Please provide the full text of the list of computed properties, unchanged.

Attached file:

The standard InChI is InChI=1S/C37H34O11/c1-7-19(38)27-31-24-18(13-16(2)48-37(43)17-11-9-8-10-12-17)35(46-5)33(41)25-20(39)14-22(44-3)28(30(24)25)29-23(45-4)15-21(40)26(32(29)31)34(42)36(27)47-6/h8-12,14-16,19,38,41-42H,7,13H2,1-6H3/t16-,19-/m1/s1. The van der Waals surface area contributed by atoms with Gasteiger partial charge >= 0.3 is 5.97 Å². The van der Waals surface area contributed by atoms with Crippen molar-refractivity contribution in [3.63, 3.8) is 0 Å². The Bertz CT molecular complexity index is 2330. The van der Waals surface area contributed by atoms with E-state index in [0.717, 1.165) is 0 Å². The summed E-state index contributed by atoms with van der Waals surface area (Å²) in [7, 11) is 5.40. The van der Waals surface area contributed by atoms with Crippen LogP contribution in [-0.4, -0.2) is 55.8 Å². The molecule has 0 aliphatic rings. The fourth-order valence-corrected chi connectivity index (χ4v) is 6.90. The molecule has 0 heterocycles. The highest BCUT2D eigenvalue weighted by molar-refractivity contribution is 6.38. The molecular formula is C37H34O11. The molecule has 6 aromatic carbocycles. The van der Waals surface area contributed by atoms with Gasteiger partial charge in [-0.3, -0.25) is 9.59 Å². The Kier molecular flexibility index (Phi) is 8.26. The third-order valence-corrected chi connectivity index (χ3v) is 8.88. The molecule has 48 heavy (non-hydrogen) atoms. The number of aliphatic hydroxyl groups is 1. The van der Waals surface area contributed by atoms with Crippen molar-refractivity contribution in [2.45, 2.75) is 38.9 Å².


The standard InChI is InChI=1S/C37H34O11/c1-7-19(38)27-31-24-18(13-16(2)48-37(43)17-11-9-8-10-12-17)35(46-5)33(41)25-20(39)14-22(44-3)28(30(24)25)29-23(45-4)15-21(40)26(32(29)31)34(42)36(27)47-6/h8-12,14-16,19,38,41-42H,7,13H2,1-6H3/t16-,19-/m1/s1. The van der Waals surface area contributed by atoms with Gasteiger partial charge >= 0.3 is 5.97 Å². The van der Waals surface area contributed by atoms with Crippen molar-refractivity contribution in [3.63, 3.8) is 0 Å². The Bertz CT molecular complexity index is 2330. The van der Waals surface area contributed by atoms with E-state index in [0.717, 1.165) is 0 Å². The summed E-state index contributed by atoms with van der Waals surface area (Å²) in [7, 11) is 5.40. The van der Waals surface area contributed by atoms with Crippen LogP contribution in [-0.4, -0.2) is 55.8 Å². The molecule has 0 aliphatic rings. The fourth-order valence-corrected chi connectivity index (χ4v) is 6.90. The molecule has 0 heterocycles. The highest BCUT2D eigenvalue weighted by molar-refractivity contribution is 6.38. The molecular formula is C37H34O11. The molecule has 6 aromatic carbocycles. The van der Waals surface area contributed by atoms with Gasteiger partial charge in [-0.3, -0.25) is 9.59 Å². The Kier molecular flexibility index (Phi) is 8.26. The third-order valence-corrected chi connectivity index (χ3v) is 8.88. The molecule has 48 heavy (non-hydrogen) atoms. The number of aliphatic hydroxyl groups is 1. The van der Waals surface area contributed by atoms with Crippen molar-refractivity contribution in [2.45, 2.75) is 38.9 Å².